Nurse

WHO ARE THE COMMUNITY HEALTH NURSES?
School Health Services are delivered in all public secondary schools and colleges across Western Australia by Community Health Nurses, who are employed by WA Country Health Services or Child and Adolescent Health Service (in metropolitan Perth).  Community Health Nurses working with secondary schools are usually based at one school, but may also provide services at other schools. 

WHO ARE THEIR CLIENTS?
Community Health Nurses are well skilled in assessing adolescent health needs, and frequently engage in health counselling with young people to identify issues, risks and protective factors; provide advise; provide brief intervention; assist with access and referral to other services, and provide follow up care. 

A recent survey of Community Health Nurses in WA secondary schools indicated that students present with a wide range of health issues. The ten most common issues are; anxiety, stress, depression or low mood, relationship problems, sexual health, sexuality, reproductive health, nutrition, lifestyle or health behaviours and drug misuse.  It is also common for Community Health Nurses to encounter young people who self-harm, who have considered or attempted suicide, and those seeking help for sexual assault and/or domestic violence. 

The school health centre is a place where adolescents can drop in or make appointments to discuss health and well-being issues. Young people may independently seek assistance from a Community Health Nurse, but can be referred by parents, teachers or student services teams. 

WHAT ARE THE HEALTH SERVICES IN SECONDARY SCHOOL?
  • Access to health services for students, to address a range of health issues as mentioned above;
  • Support for teachers to provide health education in the classroom, e.g. sexual health; 
  • Facilitation of (health-related) professional development for teachers, e.g. asthma or anaphylaxis;
  • Student health and well-being programs, e.g. stress management, sexual health and relationship;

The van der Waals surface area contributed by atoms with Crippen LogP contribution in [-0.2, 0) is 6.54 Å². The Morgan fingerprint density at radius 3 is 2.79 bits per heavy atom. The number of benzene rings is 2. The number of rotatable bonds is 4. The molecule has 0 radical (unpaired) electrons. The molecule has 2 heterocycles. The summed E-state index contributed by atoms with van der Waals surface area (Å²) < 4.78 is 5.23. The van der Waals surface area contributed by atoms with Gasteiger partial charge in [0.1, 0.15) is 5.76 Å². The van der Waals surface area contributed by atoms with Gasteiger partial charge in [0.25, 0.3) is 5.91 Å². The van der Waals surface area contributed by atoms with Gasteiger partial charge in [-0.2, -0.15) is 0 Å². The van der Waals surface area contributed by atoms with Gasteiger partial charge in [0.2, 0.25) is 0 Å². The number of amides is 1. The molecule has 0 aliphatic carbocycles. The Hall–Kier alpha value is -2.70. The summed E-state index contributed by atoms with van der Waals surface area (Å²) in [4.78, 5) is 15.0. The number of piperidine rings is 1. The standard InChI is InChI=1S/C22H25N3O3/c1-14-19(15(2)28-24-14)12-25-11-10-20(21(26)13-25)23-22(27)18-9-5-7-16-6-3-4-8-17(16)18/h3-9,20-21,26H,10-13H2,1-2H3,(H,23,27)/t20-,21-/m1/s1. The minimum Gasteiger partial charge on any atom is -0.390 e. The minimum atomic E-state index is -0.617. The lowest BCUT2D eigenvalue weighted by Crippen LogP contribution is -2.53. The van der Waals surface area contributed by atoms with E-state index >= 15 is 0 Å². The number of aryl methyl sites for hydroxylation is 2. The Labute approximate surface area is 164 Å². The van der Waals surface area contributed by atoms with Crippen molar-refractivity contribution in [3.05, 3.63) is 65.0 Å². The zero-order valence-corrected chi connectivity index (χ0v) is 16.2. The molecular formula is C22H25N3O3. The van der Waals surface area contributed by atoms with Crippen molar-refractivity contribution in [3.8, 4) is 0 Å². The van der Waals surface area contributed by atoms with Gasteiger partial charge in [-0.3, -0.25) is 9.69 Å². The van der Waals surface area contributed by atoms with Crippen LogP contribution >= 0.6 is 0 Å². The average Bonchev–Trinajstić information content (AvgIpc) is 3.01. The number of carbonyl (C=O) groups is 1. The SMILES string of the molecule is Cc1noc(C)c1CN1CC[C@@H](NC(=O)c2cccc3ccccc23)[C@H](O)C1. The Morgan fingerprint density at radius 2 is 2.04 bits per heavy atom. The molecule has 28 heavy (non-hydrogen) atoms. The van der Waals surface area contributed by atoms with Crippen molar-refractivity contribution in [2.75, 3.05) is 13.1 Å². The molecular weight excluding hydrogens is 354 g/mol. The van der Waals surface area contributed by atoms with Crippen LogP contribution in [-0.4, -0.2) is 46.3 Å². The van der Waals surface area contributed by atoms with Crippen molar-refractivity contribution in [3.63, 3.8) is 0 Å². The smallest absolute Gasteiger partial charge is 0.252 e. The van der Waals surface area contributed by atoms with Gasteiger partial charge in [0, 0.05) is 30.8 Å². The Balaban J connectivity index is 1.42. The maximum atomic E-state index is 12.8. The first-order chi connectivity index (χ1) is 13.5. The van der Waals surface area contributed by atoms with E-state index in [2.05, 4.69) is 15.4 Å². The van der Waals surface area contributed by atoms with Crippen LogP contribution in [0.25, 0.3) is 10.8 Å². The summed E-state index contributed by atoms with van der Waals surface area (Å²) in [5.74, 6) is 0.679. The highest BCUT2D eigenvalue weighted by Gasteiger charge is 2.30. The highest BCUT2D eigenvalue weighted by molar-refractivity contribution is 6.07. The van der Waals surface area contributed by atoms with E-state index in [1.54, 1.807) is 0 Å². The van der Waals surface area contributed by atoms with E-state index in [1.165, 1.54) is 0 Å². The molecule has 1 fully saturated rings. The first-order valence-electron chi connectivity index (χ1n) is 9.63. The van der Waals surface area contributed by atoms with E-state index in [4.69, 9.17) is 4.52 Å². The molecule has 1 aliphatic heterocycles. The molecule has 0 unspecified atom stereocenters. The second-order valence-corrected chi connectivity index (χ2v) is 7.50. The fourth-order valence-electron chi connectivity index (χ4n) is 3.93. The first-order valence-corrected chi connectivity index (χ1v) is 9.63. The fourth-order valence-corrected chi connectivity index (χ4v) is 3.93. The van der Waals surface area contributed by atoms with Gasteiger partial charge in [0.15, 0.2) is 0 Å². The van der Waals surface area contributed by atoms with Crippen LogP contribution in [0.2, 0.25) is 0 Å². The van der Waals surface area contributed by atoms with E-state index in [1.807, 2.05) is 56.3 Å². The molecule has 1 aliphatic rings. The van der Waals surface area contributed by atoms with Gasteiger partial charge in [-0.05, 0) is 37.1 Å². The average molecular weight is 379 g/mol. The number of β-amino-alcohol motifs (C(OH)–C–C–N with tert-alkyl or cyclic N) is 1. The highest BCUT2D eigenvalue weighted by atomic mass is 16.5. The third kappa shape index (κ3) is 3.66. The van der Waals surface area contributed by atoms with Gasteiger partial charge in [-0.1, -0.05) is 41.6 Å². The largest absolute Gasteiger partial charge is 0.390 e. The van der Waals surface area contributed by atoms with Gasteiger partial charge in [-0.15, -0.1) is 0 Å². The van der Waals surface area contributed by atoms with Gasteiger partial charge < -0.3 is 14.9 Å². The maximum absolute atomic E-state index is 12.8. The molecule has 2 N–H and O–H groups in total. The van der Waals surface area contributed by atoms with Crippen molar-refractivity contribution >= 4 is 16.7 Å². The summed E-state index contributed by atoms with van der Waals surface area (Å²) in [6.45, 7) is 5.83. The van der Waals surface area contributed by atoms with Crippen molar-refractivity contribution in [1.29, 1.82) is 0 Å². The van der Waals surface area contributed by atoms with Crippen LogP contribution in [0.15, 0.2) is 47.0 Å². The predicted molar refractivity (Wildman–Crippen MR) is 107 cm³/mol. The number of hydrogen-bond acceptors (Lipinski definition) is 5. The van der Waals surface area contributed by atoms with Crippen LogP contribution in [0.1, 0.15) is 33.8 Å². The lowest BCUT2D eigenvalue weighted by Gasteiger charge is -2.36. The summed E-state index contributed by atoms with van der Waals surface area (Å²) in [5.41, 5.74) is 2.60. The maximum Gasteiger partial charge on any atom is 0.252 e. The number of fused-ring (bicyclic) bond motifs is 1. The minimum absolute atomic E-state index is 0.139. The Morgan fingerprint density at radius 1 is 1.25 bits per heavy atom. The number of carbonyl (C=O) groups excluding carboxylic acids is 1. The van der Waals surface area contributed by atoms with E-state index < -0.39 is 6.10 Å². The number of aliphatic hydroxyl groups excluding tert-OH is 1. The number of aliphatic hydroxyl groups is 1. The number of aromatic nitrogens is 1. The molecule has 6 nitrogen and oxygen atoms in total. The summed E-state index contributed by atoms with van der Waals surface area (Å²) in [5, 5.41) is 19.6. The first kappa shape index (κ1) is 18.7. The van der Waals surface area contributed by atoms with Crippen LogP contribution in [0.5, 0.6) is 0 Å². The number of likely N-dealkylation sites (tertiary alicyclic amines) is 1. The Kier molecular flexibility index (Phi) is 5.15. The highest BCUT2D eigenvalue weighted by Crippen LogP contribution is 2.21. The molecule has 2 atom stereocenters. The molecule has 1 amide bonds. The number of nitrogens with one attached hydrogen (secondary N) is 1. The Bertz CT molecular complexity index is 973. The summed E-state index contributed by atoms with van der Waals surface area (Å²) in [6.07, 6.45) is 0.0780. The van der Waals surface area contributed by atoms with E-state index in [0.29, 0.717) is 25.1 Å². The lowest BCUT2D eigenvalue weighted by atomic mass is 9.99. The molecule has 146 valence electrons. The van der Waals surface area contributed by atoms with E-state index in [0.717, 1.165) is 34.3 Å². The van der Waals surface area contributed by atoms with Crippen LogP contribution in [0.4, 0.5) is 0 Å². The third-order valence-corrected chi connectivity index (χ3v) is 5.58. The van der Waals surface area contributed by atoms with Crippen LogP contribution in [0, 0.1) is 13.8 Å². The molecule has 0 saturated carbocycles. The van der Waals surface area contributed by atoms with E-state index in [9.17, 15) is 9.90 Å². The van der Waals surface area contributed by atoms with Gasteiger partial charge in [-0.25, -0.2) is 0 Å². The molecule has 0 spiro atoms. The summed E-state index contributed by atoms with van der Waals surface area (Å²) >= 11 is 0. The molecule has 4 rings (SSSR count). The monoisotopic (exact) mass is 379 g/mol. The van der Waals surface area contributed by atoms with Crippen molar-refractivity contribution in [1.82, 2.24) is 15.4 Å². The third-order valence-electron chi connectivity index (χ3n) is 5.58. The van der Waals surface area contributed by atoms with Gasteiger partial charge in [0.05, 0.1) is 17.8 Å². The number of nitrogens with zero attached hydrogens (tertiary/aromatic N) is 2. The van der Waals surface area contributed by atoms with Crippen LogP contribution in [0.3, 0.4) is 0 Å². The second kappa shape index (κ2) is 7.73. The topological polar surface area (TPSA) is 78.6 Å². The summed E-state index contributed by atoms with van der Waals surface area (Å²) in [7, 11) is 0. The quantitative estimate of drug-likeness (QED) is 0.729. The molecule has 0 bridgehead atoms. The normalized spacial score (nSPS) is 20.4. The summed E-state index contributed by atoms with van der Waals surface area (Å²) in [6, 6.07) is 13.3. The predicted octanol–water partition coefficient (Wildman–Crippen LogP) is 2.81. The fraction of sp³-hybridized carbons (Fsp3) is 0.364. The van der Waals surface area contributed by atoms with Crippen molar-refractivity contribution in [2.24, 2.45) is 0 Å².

• Support for school health promotion initiatives such as anti-smoking or mental health programs;
  • Assistance for school staff and parents to develop health care plans for students with special needs (e.g. chronic disease; physical disability or other complex health conditions);
  • Assistance for school to establish systems to deal with injury and illness in the school community. 
  • First aid for medical emergencies, if available.  (Schools must have first aid plans which are independent of the Community Health Nurse, as they are often no on site).


FACT SHEETS

Caffeine: The Facts   click to download

Colour Blindness   click to download

Dental Health: A guide to choosing drinks for children and adults   click to download  

Diabetes: Telethon Type 1 Family Centre  click to download 

Energy Drinks: Do they really give you wings?  click to download

Head Lice   click to download

Scoliosis   click to download

Adolescent Scoliosis   click to download

FIFO Family Book    click to download

FIFO Singles Book   click to download

FIFO Home Again Gone Again   click to download

FIFO Support for Families When a Parent Works Away   click to download

Womens Health & Family Services   click to download 




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